I’m not a special interest voter. I believe single-issue voters who refuse to vote for a progressive based on one policy are responsible for keeping the left in splinters and the status quo dominant. Single-issue voting also suggests over-investment in a single cause, which makes me question the voter’s overall judgment and dedication to the common good. But at base we’re all single-interest babies to some extent, and during election cycles it’s something I try to monitor and question to keep from queering my perspective, so to speak. So, while I don’t care only about mental health policy, I care enough to be frustrated by the moratorium on discussing my issue with force and meaning. Yes it’s scary and there’s a lot we don’t know about mental illness, but the same can be said for the war and we’re talking about that.
I caught some of yesterday’s Congressional hearings, and it appears Obama was the smartest person in the room. But 2 minutes into her testimony it was Hillary Clinton who said this:
The cost to our men and women in uniform is growing. Last week the New York Times noted the stress on the mental health of our returning soldiers and marines from multiple and extended deployments. Among combat troops sent to Iraq for the third and fourth time, more than one in four show signs of anxiety, depression, or acute stress. … The Administration and supporters of the Administration’s policy often talk about the cost of leaving Iraq yet ignore the greater cost of continuing the same failed policy.
Word. What she means by “anxiety, depression and acute stress” can be seen up close and personal here.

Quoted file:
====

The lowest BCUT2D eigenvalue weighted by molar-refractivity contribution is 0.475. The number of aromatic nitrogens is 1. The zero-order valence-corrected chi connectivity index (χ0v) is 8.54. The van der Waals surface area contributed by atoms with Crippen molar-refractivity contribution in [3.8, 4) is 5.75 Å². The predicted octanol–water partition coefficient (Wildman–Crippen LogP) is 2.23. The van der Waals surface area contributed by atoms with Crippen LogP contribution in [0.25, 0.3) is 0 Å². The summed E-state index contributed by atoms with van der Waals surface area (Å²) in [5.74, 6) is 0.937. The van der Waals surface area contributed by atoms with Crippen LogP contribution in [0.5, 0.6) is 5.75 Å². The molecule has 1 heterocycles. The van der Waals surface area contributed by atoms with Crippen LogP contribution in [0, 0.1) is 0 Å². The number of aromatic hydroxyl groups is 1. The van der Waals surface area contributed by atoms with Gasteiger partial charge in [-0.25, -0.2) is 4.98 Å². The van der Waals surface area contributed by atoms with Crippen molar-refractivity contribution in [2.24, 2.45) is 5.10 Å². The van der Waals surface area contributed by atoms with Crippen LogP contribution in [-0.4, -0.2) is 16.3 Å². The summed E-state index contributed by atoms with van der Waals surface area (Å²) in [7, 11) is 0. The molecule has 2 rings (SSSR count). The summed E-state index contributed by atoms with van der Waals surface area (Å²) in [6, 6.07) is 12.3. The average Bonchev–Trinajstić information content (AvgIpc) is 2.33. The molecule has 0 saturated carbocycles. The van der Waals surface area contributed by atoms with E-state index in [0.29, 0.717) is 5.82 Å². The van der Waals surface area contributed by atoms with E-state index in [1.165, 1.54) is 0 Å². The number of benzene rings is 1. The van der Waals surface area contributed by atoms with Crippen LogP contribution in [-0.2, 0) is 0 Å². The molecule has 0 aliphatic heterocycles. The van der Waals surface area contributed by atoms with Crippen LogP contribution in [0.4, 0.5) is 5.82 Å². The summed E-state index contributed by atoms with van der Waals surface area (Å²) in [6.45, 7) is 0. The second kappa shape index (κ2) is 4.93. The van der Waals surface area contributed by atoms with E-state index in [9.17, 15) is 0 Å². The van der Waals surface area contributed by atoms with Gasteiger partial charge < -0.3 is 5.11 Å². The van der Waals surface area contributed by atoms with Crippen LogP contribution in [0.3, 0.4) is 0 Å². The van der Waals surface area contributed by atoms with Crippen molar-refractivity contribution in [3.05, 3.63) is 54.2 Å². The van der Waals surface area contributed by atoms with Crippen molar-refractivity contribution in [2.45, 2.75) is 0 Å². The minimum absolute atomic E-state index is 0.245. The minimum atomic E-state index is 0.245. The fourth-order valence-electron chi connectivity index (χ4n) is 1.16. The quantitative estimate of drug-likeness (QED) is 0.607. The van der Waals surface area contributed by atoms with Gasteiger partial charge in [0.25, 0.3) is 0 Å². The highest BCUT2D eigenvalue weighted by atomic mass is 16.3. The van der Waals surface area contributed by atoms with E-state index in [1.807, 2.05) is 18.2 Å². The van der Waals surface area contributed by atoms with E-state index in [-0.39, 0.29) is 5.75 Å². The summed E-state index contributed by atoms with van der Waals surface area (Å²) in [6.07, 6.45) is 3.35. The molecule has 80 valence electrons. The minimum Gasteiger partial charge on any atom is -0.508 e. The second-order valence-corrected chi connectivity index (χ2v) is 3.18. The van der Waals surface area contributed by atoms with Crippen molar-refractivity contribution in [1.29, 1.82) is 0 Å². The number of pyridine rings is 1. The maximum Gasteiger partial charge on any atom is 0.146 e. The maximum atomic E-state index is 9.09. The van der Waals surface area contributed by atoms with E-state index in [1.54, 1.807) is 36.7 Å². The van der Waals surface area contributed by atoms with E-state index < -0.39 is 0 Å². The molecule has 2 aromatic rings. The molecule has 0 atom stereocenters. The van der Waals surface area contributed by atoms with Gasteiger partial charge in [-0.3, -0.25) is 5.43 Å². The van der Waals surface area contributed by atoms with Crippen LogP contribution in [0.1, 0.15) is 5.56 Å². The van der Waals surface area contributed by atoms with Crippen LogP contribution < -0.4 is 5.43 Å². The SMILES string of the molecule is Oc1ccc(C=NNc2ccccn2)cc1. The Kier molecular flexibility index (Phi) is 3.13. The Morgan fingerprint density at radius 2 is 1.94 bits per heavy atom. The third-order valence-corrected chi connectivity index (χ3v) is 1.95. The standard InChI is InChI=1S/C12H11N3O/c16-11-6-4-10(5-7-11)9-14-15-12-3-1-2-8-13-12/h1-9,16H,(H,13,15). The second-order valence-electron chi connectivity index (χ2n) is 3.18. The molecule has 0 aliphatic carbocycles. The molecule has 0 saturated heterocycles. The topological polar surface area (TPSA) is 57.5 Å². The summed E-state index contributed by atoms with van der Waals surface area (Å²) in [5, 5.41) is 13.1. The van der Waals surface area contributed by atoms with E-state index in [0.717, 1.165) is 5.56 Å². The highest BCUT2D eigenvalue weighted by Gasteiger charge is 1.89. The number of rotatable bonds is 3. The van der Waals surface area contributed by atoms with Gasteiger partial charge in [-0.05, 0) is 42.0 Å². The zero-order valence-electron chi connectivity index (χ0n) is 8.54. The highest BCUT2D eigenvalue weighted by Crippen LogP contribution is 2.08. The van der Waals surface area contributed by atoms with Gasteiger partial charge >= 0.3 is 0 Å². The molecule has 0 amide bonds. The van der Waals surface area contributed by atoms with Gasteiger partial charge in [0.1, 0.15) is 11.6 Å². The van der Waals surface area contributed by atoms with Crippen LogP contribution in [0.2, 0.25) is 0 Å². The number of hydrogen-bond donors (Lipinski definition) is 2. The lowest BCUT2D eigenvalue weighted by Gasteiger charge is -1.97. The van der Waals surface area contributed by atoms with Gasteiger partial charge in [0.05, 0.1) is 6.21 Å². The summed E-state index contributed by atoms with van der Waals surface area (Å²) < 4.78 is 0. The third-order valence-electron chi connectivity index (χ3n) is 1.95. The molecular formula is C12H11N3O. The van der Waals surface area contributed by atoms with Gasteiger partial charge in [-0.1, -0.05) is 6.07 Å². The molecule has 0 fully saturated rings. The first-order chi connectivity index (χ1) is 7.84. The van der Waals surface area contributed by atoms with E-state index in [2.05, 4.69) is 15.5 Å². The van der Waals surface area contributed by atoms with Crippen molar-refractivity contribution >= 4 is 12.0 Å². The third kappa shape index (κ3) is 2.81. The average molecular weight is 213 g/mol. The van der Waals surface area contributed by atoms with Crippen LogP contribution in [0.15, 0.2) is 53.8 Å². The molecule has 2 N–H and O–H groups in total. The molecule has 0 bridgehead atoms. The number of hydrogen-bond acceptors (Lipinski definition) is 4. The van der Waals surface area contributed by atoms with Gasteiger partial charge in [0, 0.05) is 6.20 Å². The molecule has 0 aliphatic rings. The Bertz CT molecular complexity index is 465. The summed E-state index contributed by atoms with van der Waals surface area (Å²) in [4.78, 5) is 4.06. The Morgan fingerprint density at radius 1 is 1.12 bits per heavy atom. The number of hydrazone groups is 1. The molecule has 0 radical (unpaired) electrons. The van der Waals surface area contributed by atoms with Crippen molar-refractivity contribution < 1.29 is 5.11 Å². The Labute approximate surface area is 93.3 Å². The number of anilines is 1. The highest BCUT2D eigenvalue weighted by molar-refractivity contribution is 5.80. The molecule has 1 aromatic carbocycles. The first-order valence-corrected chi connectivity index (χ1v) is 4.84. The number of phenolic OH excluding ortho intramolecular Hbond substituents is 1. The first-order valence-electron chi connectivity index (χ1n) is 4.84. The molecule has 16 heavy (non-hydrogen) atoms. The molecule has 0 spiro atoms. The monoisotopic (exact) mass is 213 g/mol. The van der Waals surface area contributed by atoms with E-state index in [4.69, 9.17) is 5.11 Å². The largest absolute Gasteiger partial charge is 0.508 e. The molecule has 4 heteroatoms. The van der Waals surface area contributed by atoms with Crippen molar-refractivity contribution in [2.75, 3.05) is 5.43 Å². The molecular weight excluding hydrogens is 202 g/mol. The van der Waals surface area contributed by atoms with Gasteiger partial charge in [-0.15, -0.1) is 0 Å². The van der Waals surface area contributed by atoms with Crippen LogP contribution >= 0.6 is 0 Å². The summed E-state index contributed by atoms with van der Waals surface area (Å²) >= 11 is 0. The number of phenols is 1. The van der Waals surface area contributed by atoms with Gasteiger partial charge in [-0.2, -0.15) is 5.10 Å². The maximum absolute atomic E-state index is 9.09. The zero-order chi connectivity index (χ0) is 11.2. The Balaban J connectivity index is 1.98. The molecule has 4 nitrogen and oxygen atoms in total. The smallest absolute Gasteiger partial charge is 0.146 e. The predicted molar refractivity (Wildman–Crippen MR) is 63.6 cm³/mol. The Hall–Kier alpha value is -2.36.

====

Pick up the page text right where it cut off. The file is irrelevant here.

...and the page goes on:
While we’re on it, might as well compare and contrast a couple mental health policy statements the candidates gave to NAMI dearest last winter. You may recall NAMI sent the candidates a 24 item questionnaire based on their pro-drug, anti-choice medical model propaganda. Thin gruel, but the only documented clue we have as to where the candidates stand on mental illness. Little wonder that McCain, who is in the news this week for calling his wife a “cunt” wouldn’t go within an inch of responding to NAMI’s questions about mental health, and the Democrat’s responses are party-line, which is good, but we need sharper discourse and real vetting, especially with regard to Obama’s focus on preventive policy, which rings the nanny bells that so many of us have had it up to here with. But then he goes and hints he will appoint our kind to his executive branch:
I also believe that the federal government should be a model employer of workers with disabilities or mental illness…. To assure that the federal government holds itself to high anti-discrimination standards, I will increase funding to the Equal Employment Opportunity Commission and assure that the person I appoint to chair the Equal Employment Opportunity Commission is committed to enforcing anti-discrimination laws that protect federal employees through a strong Office of Federal Operations. Perhaps most important, I will provide leadership to my appointees throughout the executive branch so that they, employers in the private sector, and workers with disabilities across the country will understand the importance of this issue.
I also find his strong-worded responses to issues of discrimination, seclusion and restraint encouraging but hard to believe so long as he remains subservient to the biopsychiatry framework. On the other hand, Clinton, responding to the question of parity, takes the opportunity to link pharma with the very idea that things aren’t all that hunky dory: (my bold)
All patients should have access to effective treatments recommended by their prescribing physician without the fear that government-sponsored or private insurance will deny these life-saving medicines. That said, we do need to have a better understanding of the best pharmaceutical treatment options for all patients, which is why I have proposed establishing an independent public-private Best Practices Institute. A public-private partnership, this institute would develop and guide research priorities so that doctors, nurses, and other health professionals know what drugs, devices, surgeries, and treatments work best.
Not exactly fighting words, but a hella more than the Rethuglicans have brought to the table, which by my count is nothing.